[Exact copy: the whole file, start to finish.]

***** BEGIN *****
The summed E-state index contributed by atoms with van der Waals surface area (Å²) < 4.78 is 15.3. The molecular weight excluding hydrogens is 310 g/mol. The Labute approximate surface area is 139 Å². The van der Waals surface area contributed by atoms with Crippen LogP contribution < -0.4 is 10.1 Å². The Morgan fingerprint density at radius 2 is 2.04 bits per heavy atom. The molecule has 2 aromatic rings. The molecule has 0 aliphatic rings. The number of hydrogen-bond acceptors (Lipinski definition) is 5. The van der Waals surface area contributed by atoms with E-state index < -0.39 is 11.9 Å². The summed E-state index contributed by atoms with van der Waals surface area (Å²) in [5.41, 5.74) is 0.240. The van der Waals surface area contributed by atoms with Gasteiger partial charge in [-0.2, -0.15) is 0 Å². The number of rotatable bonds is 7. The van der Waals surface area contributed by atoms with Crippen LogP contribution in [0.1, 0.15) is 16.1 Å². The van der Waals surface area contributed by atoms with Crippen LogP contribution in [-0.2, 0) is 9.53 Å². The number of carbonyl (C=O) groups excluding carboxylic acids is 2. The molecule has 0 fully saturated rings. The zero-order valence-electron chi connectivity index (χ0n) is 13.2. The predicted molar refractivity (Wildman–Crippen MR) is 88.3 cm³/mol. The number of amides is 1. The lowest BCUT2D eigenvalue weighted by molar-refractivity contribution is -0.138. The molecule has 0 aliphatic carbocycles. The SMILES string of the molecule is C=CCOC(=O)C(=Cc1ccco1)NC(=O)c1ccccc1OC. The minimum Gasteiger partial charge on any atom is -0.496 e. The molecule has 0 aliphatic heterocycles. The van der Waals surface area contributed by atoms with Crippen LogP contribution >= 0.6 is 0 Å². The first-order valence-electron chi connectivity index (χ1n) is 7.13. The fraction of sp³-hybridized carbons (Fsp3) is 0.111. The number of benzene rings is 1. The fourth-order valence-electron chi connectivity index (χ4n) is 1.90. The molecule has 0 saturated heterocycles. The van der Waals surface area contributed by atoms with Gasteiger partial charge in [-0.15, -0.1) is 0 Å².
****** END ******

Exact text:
The summed E-state index contributed by atoms with van der Waals surface area (Å²) < 4.78 is 15.3. The molecular weight excluding hydrogens is 310 g/mol. The Labute approximate surface area is 139 Å². The van der Waals surface area contributed by atoms with Crippen LogP contribution < -0.4 is 10.1 Å². The Morgan fingerprint density at radius 2 is 2.04 bits per heavy atom. The molecule has 2 aromatic rings. The molecule has 0 aliphatic rings. The number of hydrogen-bond acceptors (Lipinski definition) is 5. The van der Waals surface area contributed by atoms with E-state index < -0.39 is 11.9 Å². The summed E-state index contributed by atoms with van der Waals surface area (Å²) in [5.41, 5.74) is 0.240. The van der Waals surface area contributed by atoms with Gasteiger partial charge in [-0.2, -0.15) is 0 Å². The number of rotatable bonds is 7. The van der Waals surface area contributed by atoms with Crippen LogP contribution in [0.1, 0.15) is 16.1 Å². The van der Waals surface area contributed by atoms with Crippen LogP contribution in [-0.2, 0) is 9.53 Å². The number of carbonyl (C=O) groups excluding carboxylic acids is 2. The molecule has 0 fully saturated rings. The zero-order valence-electron chi connectivity index (χ0n) is 13.2. The predicted molar refractivity (Wildman–Crippen MR) is 88.3 cm³/mol. The number of amides is 1. The lowest BCUT2D eigenvalue weighted by molar-refractivity contribution is -0.138. The molecule has 0 aliphatic carbocycles. The SMILES string of the molecule is C=CCOC(=O)C(=Cc1ccco1)NC(=O)c1ccccc1OC. The minimum Gasteiger partial charge on any atom is -0.496 e. The molecule has 0 aliphatic heterocycles. The van der Waals surface area contributed by atoms with Crippen LogP contribution >= 0.6 is 0 Å². The first-order valence-electron chi connectivity index (χ1n) is 7.13. The fraction of sp³-hybridized carbons (Fsp3) is 0.111. The number of benzene rings is 1. The fourth-order valence-electron chi connectivity index (χ4n) is 1.90. The molecule has 0 saturated heterocycles. The van der Waals surface area contributed by atoms with Gasteiger partial charge in [-0.15, -0.1) is 0 Å².